# Girsanov theorem and the density of a process

I am coming across a paper ( Proposition $1.1$ from http://www.sciencedirect.com/science/article/pii/0304414987901840 ) that claims the following fact which I don't understand why:

On a probability space $(\Omega, \mathcal{F} , \mathbb{P})$ with a Brownian motion $(B_t)_{t \in [0,T]}$, let $(C_t)_{t \in [0,T]}$ be a bounded process and $(Y_t)_{t \in [0,T]}$ be a process defined by $$Y_t = Y_0 + B_t + \int_0^t C_s \,ds,\quad 0\leq t \leq T,$$ where $Y_0$ is a random variable independent of $(B_t)_{t \in [0,T]}$. Then it claims that $(Y_t)$ has a density function for every $t \in [0,T]$, by the Girsanov's theorem.

Let $\mathbb{Q}$ be an equivalent measure to $\mathbb{P}$ defined by $$\frac{d\mathbb{Q}}{d\mathbb{P}} = \exp \bigg\{ -\int_0^T C_s \, dB_s - \frac{1}{2} \int_0^T C^2_s \,ds \bigg\}.$$ Then, by the Girsanov's theorem, $\{Y_t - Y_0 \}_{t \in [0,T]}$ is a $\mathbb{Q}$- Brownian motion. This means that $$\mathbb{P} (Y_t \leq y) = \mathbb{E}^{\mathbb{Q}} \bigg[ \frac{d\mathbb{P}}{d\mathbb{Q}} \mathbf{1}_{ \{ Y_t \leq y \} } \bigg] = \mathbb{E}^{\mathbb{Q}} \bigg[ \exp \bigg\{ \int_0^T C_s \, dB_s + \frac{1}{2} \int_0^T C^2_s \,ds \bigg\} \mathbf{1}_{(- \infty ,y]} (Y_t) \bigg].$$ How can we proceed from here? I don't know the distribution of $\exp \bigg\{ \int_0^T C_s \, dB_s + \frac{1}{2} \int_0^T C^2_s \,ds \bigg\}$, nor do I know anything about the distribution of $Y_0$. I am very confused. Any ideas?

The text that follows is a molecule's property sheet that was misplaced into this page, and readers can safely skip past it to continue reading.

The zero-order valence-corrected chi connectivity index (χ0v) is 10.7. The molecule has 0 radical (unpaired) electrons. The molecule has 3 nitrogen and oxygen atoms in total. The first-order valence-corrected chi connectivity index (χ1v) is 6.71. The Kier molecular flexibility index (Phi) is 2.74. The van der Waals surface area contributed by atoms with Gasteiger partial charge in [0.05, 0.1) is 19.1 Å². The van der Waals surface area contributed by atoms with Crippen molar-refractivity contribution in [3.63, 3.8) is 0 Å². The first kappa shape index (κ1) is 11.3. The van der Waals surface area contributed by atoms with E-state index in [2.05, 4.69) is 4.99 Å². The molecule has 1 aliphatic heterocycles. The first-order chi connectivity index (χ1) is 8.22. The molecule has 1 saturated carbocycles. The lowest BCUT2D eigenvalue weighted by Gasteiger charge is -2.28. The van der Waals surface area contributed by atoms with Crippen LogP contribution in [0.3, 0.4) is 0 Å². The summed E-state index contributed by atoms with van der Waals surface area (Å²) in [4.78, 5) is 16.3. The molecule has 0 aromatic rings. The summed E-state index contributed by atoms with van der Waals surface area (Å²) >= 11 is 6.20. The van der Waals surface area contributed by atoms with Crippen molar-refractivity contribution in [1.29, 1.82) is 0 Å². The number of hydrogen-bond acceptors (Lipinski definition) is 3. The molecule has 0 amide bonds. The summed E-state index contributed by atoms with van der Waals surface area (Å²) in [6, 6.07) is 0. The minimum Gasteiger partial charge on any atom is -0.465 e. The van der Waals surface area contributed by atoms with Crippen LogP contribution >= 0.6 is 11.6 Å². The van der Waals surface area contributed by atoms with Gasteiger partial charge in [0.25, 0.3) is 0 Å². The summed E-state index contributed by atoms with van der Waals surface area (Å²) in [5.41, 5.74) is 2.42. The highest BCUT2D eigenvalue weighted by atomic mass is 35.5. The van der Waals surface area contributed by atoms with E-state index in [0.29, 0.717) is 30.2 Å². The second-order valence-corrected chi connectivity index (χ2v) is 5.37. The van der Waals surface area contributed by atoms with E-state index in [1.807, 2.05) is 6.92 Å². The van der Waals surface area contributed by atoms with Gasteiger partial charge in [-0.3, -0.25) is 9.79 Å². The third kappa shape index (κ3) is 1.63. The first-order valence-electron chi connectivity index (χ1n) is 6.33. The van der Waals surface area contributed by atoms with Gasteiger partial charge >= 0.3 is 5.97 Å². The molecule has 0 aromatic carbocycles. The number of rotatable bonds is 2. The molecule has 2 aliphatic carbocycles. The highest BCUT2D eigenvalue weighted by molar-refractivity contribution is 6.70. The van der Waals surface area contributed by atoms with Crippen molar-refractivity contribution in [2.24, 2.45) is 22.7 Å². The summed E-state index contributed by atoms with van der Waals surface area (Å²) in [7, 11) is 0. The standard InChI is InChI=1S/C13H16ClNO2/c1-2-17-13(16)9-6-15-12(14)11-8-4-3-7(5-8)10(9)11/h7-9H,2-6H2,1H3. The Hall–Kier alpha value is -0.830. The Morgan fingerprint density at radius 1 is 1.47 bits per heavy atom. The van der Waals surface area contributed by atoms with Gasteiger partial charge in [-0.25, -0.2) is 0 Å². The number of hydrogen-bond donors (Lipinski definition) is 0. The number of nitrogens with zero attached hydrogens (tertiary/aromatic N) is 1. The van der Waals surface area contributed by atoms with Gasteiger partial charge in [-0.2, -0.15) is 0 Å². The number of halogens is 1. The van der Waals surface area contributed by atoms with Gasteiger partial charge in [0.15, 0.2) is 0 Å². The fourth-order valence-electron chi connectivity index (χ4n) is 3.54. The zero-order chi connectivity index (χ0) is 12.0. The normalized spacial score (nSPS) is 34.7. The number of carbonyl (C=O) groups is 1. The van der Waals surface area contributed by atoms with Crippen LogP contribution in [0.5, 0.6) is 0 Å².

Longer answer: Let $\mu$ denote the law of $Y(t)$ under $\mathbb P_{y_0}$ and let $\nu$ denote the law of $Y(t)$ under $\mathbb Q_{y_0}$ for some initial condition $y_0$. From your application of Girsanov theorem, $\nu(A) = 0$ implies $\mu(A) = 0$. Therefore by the Radon-Nikodym theorem, $\mu$ admits a density $\rho(y)$ with respect to $\nu$. Of course, $\nu$ is just the Gaussian distribution centered at $y_0$ with variance $t$, with density function $f(y)$ with respect to Lebesgue measure say. Now $\rho(y) f(y)$ is the density of $\nu$ with respect to Lebesgue measure. If $y_0$ is not fixed but has a distribution $\gamma$, an analogous argument holds, basically replacing $y_0$ above by $\gamma$, and noting that $$\nu(dy) = \frac 1 { \sqrt {2 \pi}} \left\{ \int_{\mathbb R} \exp(-(y-\eta)^2/(2 t) ) \gamma(d\eta)\right\} \ d y.$$